"What the company is going to base its decision on is where that investment is going to pay off most," he said.
And Volkswagen employees already make more than unionized plants, such as General Motors in Spring Hill. VW employees start out with slightly lower wages but make more after four years.
Jackson said that the UAW is only interested in collecting dues and that—although King is promising a new, less adversarial type of union with the German-style works council—King will retire soon.
And then what?
"What happens after he's gone?" Jackson said. "Does [that system] stay? Does it really work?"
Dr. Charles Van Eaton, who has taught at Bryan College and Pepperdine University, also spoke. He said he came from a union family and that when one of his aunts found out he voted Republican, she said she hoped he went to hell—highlighting the political nature of this debate.
And he said that if the UAW comes in, all they will do is collect dues, and the Germans will have full control.
"However well-intentioned the UAW is, you have the German works council model, which says to the UAW, 'Hello, shut up,'" he said.
According to a brochure that circulated in May at the local Volkswagen plant, some employees want union representation.
The brochure had messages from Volkswagen employees who support union representation, which could allow for the formation of a local works council and representation on the Volkswagen Global Group Works Council.
"The best way for us to solve problems in our company and contribute to its success is to have a true voice in the company, and the only way to accomplish this is through forming a strong union in our plant," Eric DeLacy, who works in the VW paint department, wrote in the brochure.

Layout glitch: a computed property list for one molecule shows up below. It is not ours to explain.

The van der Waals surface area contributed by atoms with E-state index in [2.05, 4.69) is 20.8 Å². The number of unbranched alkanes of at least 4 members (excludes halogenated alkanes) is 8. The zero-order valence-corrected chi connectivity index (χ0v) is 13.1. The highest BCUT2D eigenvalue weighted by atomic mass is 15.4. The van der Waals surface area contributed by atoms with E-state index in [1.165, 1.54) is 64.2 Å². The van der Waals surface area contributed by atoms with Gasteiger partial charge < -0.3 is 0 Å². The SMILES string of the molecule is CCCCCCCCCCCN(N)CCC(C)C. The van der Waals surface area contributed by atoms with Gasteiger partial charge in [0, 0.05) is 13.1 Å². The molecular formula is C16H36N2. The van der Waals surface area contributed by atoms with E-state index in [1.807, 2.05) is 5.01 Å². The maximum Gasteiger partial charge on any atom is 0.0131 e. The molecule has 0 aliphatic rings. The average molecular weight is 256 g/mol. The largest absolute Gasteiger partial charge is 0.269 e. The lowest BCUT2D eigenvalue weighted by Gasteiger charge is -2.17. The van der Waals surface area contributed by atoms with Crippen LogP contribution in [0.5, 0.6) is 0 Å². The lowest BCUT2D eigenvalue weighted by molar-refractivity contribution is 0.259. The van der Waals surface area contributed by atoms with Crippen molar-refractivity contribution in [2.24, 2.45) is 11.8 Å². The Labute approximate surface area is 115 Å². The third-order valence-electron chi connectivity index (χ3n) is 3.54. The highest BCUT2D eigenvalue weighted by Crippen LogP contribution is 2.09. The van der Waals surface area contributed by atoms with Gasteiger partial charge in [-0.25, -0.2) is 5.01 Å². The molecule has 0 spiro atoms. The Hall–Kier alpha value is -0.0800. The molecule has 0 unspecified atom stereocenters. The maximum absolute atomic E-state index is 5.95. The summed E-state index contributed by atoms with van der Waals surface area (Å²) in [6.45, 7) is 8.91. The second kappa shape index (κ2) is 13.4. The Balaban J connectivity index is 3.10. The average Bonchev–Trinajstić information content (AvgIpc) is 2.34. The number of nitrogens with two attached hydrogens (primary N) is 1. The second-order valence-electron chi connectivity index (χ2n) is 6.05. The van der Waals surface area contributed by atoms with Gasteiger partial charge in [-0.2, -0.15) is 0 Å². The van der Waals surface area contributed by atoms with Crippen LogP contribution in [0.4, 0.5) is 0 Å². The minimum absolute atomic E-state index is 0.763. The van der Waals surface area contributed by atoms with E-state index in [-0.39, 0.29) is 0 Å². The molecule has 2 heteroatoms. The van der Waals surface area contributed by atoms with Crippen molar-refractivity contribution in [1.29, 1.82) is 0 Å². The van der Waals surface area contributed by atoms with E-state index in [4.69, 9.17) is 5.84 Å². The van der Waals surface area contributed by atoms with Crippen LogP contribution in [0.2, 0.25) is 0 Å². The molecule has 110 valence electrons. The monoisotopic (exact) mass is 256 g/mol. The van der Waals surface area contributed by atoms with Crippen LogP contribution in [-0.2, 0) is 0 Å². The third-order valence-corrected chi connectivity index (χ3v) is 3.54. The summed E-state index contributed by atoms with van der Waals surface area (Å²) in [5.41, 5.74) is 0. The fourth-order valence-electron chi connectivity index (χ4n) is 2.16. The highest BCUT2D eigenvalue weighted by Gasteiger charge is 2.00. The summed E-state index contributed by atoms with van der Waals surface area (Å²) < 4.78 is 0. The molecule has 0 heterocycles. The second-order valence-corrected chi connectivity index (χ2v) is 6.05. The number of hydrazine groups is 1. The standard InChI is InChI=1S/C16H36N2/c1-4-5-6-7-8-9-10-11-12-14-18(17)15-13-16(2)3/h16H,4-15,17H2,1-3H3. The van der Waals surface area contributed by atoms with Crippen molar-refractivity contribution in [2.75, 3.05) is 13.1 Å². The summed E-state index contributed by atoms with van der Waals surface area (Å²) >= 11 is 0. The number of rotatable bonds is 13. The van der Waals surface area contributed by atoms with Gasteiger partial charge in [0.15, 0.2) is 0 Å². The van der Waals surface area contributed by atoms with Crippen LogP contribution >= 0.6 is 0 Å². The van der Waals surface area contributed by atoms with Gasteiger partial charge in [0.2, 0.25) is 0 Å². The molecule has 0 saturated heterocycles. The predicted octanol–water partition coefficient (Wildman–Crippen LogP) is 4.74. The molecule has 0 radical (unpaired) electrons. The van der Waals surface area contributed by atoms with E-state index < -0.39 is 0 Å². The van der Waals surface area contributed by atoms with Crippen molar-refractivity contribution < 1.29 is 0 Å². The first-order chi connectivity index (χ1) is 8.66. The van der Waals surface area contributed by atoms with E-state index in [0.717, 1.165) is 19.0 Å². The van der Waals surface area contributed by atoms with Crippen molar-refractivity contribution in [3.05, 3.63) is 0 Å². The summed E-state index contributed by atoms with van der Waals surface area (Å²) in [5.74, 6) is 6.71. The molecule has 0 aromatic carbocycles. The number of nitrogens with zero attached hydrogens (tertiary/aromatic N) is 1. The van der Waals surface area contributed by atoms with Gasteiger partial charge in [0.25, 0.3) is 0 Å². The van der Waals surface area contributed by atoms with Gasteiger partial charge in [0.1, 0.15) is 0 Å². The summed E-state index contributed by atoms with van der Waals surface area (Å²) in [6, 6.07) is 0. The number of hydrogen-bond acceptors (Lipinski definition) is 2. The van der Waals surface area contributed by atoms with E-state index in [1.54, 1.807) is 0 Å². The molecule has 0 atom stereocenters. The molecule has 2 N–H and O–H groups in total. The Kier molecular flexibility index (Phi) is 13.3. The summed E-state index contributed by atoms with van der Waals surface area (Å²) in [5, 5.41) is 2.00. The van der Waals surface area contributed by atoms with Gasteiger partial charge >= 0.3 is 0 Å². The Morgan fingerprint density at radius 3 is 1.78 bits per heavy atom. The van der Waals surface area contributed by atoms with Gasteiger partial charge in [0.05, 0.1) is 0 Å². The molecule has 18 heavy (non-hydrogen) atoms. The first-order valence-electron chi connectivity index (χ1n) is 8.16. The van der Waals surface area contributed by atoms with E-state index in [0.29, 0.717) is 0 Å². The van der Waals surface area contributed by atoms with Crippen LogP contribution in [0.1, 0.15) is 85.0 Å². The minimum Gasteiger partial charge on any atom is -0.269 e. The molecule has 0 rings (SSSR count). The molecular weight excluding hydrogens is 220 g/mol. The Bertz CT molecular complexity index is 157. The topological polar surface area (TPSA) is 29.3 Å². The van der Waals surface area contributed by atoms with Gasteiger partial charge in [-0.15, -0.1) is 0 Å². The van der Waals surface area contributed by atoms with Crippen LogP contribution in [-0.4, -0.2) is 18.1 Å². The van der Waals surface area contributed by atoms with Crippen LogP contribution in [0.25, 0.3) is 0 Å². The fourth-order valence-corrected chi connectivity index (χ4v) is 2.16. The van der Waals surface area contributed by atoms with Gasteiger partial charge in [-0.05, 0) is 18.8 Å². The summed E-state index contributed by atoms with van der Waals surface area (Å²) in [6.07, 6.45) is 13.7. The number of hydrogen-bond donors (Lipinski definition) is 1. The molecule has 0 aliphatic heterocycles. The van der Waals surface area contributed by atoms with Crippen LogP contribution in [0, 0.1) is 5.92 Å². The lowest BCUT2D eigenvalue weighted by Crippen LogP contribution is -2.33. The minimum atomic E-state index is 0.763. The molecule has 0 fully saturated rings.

The brochure featured seven VW employees who endorsed the move toward organization, according to archives.
In 2011, Justin King, who works on the finish/electrical team, went to the annual meeting of the Volkswagen Global Group Works Council as an observer.
According to the brochure, he got to see how other VW plants work and how employees address issues and concerns with employers.
"I was immediately struck by how closely Volkswagen works with the many unions that represent its facilities across the globe," he wrote, according to the brochure. "Works council members, union representatives, and global HR and management employees worked side by side to solve problems and reach solutions that all their employees would find acceptable."
And UAW leaders recently spoke with Automotive News about potential VW unionization and why the German model could work.
King; Gary Casteel, UAW Region 8 Director; and Horst Mund, head of the international program at the German industrial union IG Metall; spoke to the publication about the chances of a union forming at the local plant.
"What we can tell you is we're eager to form a representation model built on collaboration and cooperation that's consistent with the VW culture and philosophy," Casteel said when asked for specifics about what kind of union model leaders want to set up in Chattanooga, according to archives.
Updated @ 9:24 a.m. on 7/22/13 for clarity.